Sacred Modernities: Rethinking Modernity in a Post-Secular Age
19 September 2009
Charlie Wildman (University of Manchester)
The Cathedral That Was Never Built? Catholic Modernity and Consumerism in 1930s Liverpool
Scholars have characterised the Catholic Church in early twentieth century Britain as inherently anti-modern. For instance, in Classes and Cultures: England, 1918 – 1951, Ross McKibbin argues ‘cultural isolation from secular influences was crucial to the strength of Catholicism in England’. Similarly, Maryann Valiulis argues that the Catholic Church in Ireland constructed a form of womanhood during the 1920s, which ‘represented a bulwark against modernisation’. In particular, Liverpool’s large Irish population (perhaps 400,000 of a total population of 750,000 in the 1920s) and their strong associations with Catholicism, has caused the city to be characterised as being ‘exceptional’ and separate from broader English political and social culture. So what does this mean for an understanding of modernity in Irish-Catholic Liverpool?
Martin Daunton and Bernhard Rieger suggest British modernity should be studied ‘through close readings within specific locales and venues’. Therefore, the attempt to build a Catholic cathedral in Liverpool during the 1930s is used as a prism through which to explore Catholic modernity. The cathedral was to be the largest in the world outside Rome at a cost of £3,000,000 and designed by the most prominent English architect, Edwin Lutyens. Its story reveals the Catholic Church in Liverpool actually attempted to nurture a modernity that would promote a stronger sense of shared religious identity, rather than oppose it. ‘Cathedral cigarettes’ and ‘Cathedral tea’ were some of the ways the cathedral’s fundraising attempts shaped a specifically Catholic, but modern, form of consumer culture. Similarly, women were encouraged to use forms of leisure to raise money, and visual propaganda articulated a specifically Catholic urban fantasy around Liverpool. These examples are used to show how Liverpool Archdiocese reconfigured the ‘Catholic citizen’ in a classless and unifying way, not dissimilar to Stanley Baldwin’s political rhetoric. This raises questions not only about the relationship between religion and modernity in 1930s England, but also about the very concept of modernity itself.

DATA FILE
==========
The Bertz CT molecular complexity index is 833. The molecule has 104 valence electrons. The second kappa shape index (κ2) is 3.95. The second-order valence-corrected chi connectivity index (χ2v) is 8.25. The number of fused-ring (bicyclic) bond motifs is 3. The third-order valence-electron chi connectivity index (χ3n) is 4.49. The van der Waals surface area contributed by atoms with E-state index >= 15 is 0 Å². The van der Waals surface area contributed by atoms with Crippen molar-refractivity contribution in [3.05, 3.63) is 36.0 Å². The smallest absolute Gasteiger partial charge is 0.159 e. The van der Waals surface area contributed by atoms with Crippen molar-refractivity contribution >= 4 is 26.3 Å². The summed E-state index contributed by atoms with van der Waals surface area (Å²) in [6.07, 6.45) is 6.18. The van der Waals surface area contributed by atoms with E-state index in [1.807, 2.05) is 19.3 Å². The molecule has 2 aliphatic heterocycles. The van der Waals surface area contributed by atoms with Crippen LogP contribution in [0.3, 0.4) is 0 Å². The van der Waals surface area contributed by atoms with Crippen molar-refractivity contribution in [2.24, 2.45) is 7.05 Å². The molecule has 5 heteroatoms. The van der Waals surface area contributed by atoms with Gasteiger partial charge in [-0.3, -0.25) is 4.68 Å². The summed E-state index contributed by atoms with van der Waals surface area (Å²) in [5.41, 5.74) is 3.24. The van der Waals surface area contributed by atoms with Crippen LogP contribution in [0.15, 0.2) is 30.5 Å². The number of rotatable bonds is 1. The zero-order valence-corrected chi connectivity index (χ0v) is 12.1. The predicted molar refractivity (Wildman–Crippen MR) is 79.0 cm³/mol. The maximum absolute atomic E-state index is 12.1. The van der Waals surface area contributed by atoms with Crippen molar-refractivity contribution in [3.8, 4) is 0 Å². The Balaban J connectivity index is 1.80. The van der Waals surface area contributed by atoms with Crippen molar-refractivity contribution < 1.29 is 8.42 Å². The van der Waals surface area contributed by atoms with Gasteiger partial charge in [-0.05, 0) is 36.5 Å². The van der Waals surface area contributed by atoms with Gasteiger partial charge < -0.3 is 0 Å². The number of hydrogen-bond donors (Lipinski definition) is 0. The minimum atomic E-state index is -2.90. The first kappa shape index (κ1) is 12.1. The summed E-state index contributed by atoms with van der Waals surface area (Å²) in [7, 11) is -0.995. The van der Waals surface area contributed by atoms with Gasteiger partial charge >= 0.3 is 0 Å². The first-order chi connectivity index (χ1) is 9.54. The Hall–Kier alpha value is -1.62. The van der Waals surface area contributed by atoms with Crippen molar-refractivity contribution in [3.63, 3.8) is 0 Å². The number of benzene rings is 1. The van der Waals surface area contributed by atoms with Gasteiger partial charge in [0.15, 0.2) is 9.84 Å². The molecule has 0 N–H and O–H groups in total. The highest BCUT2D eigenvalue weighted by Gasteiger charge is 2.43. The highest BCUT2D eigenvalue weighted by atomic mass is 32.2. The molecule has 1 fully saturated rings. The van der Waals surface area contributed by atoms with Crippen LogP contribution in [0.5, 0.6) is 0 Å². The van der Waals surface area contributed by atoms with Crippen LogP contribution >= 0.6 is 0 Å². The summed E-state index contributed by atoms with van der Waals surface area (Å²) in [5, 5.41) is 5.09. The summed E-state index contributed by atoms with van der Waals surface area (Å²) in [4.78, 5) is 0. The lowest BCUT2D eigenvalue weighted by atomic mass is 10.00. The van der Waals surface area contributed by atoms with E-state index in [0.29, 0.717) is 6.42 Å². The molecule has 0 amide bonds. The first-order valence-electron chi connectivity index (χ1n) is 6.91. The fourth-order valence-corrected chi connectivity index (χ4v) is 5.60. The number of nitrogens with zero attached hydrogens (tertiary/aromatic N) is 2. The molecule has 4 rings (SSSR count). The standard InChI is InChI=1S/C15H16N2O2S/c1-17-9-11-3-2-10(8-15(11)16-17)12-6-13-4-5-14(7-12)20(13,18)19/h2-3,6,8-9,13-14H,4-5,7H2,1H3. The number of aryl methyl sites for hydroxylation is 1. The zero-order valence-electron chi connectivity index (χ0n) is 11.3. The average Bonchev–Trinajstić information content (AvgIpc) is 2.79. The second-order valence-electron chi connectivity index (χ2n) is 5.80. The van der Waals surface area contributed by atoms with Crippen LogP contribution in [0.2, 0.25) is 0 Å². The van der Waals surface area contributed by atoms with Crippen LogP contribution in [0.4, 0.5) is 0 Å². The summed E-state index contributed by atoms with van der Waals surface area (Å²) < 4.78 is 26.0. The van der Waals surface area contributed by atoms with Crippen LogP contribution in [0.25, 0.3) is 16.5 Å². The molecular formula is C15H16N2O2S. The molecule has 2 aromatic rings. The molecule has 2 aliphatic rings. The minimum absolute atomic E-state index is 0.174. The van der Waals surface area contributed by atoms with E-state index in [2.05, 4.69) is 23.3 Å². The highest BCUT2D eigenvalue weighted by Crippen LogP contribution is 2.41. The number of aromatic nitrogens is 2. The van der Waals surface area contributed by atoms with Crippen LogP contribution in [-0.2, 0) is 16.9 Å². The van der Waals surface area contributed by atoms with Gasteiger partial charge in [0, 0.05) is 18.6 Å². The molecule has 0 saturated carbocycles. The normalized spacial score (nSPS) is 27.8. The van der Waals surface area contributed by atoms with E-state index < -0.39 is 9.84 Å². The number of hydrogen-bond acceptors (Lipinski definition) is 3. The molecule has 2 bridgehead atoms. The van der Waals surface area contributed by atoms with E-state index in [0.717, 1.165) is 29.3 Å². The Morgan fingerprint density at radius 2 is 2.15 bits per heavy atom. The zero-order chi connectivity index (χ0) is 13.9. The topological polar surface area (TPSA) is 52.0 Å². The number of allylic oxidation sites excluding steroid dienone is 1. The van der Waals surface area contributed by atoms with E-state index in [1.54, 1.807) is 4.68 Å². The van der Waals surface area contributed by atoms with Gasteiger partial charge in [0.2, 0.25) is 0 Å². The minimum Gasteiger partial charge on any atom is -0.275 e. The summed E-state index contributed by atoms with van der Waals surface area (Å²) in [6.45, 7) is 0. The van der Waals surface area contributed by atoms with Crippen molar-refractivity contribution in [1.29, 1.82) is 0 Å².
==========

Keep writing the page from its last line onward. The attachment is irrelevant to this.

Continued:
Dr Charlie Wildman completed her PhD thesis, ‘The “Spectacle” of Interwar Manchester and Liverpool: Urban Fantasies, Consumer Cultures and Gendered Identities’, at the University of Manchester in 2007. She is especially interested in the relationship between secular and religious spaces and forms of culture. She is currently preparing this research for publication and holds the position of Teaching Fellow in Modern British Gender History at the University of Manchester.